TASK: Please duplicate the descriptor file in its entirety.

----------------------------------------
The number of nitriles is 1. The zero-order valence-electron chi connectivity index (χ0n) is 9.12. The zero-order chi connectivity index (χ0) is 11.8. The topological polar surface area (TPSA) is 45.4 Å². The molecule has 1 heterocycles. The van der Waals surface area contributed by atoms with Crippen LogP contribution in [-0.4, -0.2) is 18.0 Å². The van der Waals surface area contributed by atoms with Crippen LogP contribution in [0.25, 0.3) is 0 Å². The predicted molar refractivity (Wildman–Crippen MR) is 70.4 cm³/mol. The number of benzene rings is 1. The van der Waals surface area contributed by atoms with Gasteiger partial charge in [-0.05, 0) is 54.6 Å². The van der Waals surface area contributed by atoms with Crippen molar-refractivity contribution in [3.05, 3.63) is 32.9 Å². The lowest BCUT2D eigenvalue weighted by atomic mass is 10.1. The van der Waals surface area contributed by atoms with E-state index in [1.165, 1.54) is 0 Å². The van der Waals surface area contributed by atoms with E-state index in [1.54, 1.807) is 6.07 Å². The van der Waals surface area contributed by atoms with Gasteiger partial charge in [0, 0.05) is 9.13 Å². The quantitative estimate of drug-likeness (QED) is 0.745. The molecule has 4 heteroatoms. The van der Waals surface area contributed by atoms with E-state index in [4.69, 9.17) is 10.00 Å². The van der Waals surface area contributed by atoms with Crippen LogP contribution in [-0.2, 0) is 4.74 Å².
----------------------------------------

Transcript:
The number of nitriles is 1. The zero-order valence-electron chi connectivity index (χ0n) is 9.12. The zero-order chi connectivity index (χ0) is 11.8. The topological polar surface area (TPSA) is 45.4 Å². The molecule has 1 heterocycles. The van der Waals surface area contributed by atoms with Crippen LogP contribution in [-0.4, -0.2) is 18.0 Å². The van der Waals surface area contributed by atoms with Crippen LogP contribution in [0.25, 0.3) is 0 Å². The predicted molar refractivity (Wildman–Crippen MR) is 70.4 cm³/mol. The number of benzene rings is 1. The van der Waals surface area contributed by atoms with Gasteiger partial charge in [-0.05, 0) is 54.6 Å². The van der Waals surface area contributed by atoms with Crippen molar-refractivity contribution in [3.05, 3.63) is 32.9 Å². The lowest BCUT2D eigenvalue weighted by atomic mass is 10.1. The van der Waals surface area contributed by atoms with E-state index in [1.165, 1.54) is 0 Å². The van der Waals surface area contributed by atoms with E-state index in [1.54, 1.807) is 6.07 Å². The van der Waals surface area contributed by atoms with Gasteiger partial charge in [0, 0.05) is 9.13 Å². The quantitative estimate of drug-likeness (QED) is 0.745. The molecule has 4 heteroatoms. The van der Waals surface area contributed by atoms with E-state index in [4.69, 9.17) is 10.00 Å². The van der Waals surface area contributed by atoms with Crippen LogP contribution in [-0.2, 0) is 4.74 Å².